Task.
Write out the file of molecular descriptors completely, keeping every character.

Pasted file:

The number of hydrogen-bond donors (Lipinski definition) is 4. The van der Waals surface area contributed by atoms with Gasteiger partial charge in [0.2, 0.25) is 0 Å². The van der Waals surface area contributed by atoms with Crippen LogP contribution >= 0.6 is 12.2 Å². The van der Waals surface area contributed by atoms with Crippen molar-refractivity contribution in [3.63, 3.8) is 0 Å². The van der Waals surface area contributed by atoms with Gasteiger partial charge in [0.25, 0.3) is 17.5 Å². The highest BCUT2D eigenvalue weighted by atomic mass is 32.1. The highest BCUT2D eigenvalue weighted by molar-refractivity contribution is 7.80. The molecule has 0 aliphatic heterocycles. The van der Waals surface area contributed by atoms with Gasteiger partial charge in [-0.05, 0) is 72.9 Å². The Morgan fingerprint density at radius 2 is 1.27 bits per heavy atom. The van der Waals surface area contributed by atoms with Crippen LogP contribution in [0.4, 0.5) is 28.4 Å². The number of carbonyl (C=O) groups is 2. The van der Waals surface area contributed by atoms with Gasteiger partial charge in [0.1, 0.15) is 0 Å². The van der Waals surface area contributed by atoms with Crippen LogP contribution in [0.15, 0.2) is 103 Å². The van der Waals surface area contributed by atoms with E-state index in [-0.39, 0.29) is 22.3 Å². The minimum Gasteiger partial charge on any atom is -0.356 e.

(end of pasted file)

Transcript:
The number of hydrogen-bond donors (Lipinski definition) is 4. The van der Waals surface area contributed by atoms with Gasteiger partial charge in [0.2, 0.25) is 0 Å². The van der Waals surface area contributed by atoms with Crippen LogP contribution >= 0.6 is 12.2 Å². The van der Waals surface area contributed by atoms with Crippen molar-refractivity contribution in [3.63, 3.8) is 0 Å². The van der Waals surface area contributed by atoms with Gasteiger partial charge in [0.25, 0.3) is 17.5 Å². The highest BCUT2D eigenvalue weighted by atomic mass is 32.1. The highest BCUT2D eigenvalue weighted by molar-refractivity contribution is 7.80. The molecule has 0 aliphatic heterocycles. The van der Waals surface area contributed by atoms with Gasteiger partial charge in [-0.05, 0) is 72.9 Å². The Morgan fingerprint density at radius 2 is 1.27 bits per heavy atom. The van der Waals surface area contributed by atoms with Crippen LogP contribution in [0.4, 0.5) is 28.4 Å². The number of carbonyl (C=O) groups is 2. The van der Waals surface area contributed by atoms with Gasteiger partial charge in [0.1, 0.15) is 0 Å². The van der Waals surface area contributed by atoms with Crippen LogP contribution in [0.15, 0.2) is 103 Å². The van der Waals surface area contributed by atoms with E-state index in [-0.39, 0.29) is 22.3 Å². The minimum Gasteiger partial charge on any atom is -0.356 e.